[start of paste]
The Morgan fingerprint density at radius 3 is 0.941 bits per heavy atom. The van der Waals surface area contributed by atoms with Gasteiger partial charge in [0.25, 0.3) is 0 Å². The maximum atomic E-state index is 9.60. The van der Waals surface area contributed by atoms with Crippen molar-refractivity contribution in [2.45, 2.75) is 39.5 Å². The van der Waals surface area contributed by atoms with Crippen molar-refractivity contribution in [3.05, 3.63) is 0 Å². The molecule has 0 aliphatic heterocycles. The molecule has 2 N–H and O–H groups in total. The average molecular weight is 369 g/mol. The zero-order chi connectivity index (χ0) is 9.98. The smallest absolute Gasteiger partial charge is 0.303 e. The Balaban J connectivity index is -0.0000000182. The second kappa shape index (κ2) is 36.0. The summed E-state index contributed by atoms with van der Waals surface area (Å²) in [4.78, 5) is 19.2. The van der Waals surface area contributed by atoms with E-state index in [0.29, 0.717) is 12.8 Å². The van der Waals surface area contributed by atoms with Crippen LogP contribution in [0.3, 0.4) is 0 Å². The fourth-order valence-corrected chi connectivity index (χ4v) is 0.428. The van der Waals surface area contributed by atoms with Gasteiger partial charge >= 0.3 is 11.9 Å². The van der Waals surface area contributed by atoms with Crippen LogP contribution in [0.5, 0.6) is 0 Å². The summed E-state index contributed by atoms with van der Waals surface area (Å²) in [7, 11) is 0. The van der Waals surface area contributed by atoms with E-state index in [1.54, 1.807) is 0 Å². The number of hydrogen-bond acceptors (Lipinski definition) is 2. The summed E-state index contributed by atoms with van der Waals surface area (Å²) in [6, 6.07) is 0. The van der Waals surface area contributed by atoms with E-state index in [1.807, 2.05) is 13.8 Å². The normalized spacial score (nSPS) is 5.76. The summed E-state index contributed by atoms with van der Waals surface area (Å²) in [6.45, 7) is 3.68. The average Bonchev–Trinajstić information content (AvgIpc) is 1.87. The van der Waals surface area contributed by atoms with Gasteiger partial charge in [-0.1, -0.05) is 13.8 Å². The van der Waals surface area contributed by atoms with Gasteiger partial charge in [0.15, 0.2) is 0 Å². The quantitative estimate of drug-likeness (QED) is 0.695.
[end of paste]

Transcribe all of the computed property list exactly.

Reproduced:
The Morgan fingerprint density at radius 3 is 0.941 bits per heavy atom. The van der Waals surface area contributed by atoms with Gasteiger partial charge in [0.25, 0.3) is 0 Å². The maximum atomic E-state index is 9.60. The van der Waals surface area contributed by atoms with Crippen molar-refractivity contribution in [2.45, 2.75) is 39.5 Å². The van der Waals surface area contributed by atoms with Crippen molar-refractivity contribution in [3.05, 3.63) is 0 Å². The molecule has 0 aliphatic heterocycles. The molecule has 2 N–H and O–H groups in total. The average molecular weight is 369 g/mol. The zero-order chi connectivity index (χ0) is 9.98. The smallest absolute Gasteiger partial charge is 0.303 e. The Balaban J connectivity index is -0.0000000182. The second kappa shape index (κ2) is 36.0. The summed E-state index contributed by atoms with van der Waals surface area (Å²) in [4.78, 5) is 19.2. The van der Waals surface area contributed by atoms with E-state index in [0.29, 0.717) is 12.8 Å². The van der Waals surface area contributed by atoms with Crippen LogP contribution in [0.3, 0.4) is 0 Å². The fourth-order valence-corrected chi connectivity index (χ4v) is 0.428. The van der Waals surface area contributed by atoms with Gasteiger partial charge >= 0.3 is 11.9 Å². The van der Waals surface area contributed by atoms with Crippen LogP contribution in [0.5, 0.6) is 0 Å². The summed E-state index contributed by atoms with van der Waals surface area (Å²) in [7, 11) is 0. The van der Waals surface area contributed by atoms with E-state index in [1.54, 1.807) is 0 Å². The number of hydrogen-bond acceptors (Lipinski definition) is 2. The summed E-state index contributed by atoms with van der Waals surface area (Å²) in [6, 6.07) is 0. The van der Waals surface area contributed by atoms with E-state index in [1.807, 2.05) is 13.8 Å². The normalized spacial score (nSPS) is 5.76. The summed E-state index contributed by atoms with van der Waals surface area (Å²) in [6.45, 7) is 3.68. The average Bonchev–Trinajstić information content (AvgIpc) is 1.87. The van der Waals surface area contributed by atoms with Gasteiger partial charge in [-0.1, -0.05) is 13.8 Å². The van der Waals surface area contributed by atoms with Gasteiger partial charge in [0.15, 0.2) is 0 Å². The quantitative estimate of drug-likeness (QED) is 0.695.